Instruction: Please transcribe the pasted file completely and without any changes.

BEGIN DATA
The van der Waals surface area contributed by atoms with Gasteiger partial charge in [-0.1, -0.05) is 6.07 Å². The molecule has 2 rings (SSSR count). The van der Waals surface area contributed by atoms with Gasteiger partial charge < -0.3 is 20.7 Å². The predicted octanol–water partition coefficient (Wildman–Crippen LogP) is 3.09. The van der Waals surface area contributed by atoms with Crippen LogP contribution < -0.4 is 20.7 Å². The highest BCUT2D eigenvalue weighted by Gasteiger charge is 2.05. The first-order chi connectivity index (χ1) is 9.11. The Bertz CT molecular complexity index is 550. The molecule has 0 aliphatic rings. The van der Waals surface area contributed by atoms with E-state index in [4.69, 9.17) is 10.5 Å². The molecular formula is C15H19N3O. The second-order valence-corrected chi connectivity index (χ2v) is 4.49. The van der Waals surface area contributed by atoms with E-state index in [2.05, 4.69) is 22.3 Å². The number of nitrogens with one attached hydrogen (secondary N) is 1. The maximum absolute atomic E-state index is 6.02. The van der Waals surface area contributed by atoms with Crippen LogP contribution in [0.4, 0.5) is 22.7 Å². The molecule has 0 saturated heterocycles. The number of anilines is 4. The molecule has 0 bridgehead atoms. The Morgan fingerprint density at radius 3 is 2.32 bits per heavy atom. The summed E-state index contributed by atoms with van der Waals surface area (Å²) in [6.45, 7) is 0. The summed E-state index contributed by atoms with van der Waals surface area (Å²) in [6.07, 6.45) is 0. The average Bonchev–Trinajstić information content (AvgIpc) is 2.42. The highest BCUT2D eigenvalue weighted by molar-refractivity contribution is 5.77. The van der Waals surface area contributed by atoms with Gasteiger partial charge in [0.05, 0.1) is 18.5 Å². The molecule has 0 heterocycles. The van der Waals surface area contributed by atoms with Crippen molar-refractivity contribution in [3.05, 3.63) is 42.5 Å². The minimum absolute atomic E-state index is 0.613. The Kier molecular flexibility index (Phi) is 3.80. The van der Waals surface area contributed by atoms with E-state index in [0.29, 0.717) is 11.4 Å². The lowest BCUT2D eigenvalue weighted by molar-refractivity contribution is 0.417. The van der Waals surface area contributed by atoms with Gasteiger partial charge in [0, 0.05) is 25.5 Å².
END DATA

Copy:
The van der Waals surface area contributed by atoms with Gasteiger partial charge in [-0.1, -0.05) is 6.07 Å². The molecule has 2 rings (SSSR count). The van der Waals surface area contributed by atoms with Gasteiger partial charge < -0.3 is 20.7 Å². The predicted octanol–water partition coefficient (Wildman–Crippen LogP) is 3.09. The van der Waals surface area contributed by atoms with Crippen LogP contribution < -0.4 is 20.7 Å². The highest BCUT2D eigenvalue weighted by Gasteiger charge is 2.05. The first-order chi connectivity index (χ1) is 9.11. The Bertz CT molecular complexity index is 550. The molecule has 0 aliphatic rings. The van der Waals surface area contributed by atoms with E-state index in [4.69, 9.17) is 10.5 Å². The molecular formula is C15H19N3O. The second-order valence-corrected chi connectivity index (χ2v) is 4.49. The van der Waals surface area contributed by atoms with E-state index in [2.05, 4.69) is 22.3 Å². The number of nitrogens with one attached hydrogen (secondary N) is 1. The maximum absolute atomic E-state index is 6.02. The van der Waals surface area contributed by atoms with Crippen LogP contribution in [0.4, 0.5) is 22.7 Å². The molecule has 0 saturated heterocycles. The number of anilines is 4. The molecule has 0 bridgehead atoms. The Morgan fingerprint density at radius 3 is 2.32 bits per heavy atom. The summed E-state index contributed by atoms with van der Waals surface area (Å²) in [6.45, 7) is 0. The summed E-state index contributed by atoms with van der Waals surface area (Å²) in [6.07, 6.45) is 0. The average Bonchev–Trinajstić information content (AvgIpc) is 2.42. The highest BCUT2D eigenvalue weighted by molar-refractivity contribution is 5.77. The van der Waals surface area contributed by atoms with Gasteiger partial charge in [0.05, 0.1) is 18.5 Å². The molecule has 0 heterocycles. The van der Waals surface area contributed by atoms with Crippen molar-refractivity contribution in [3.05, 3.63) is 42.5 Å². The minimum absolute atomic E-state index is 0.613. The Kier molecular flexibility index (Phi) is 3.80. The van der Waals surface area contributed by atoms with E-state index in [0.29, 0.717) is 11.4 Å². The lowest BCUT2D eigenvalue weighted by molar-refractivity contribution is 0.417. The van der Waals surface area contributed by atoms with Gasteiger partial charge in [0, 0.05) is 25.5 Å².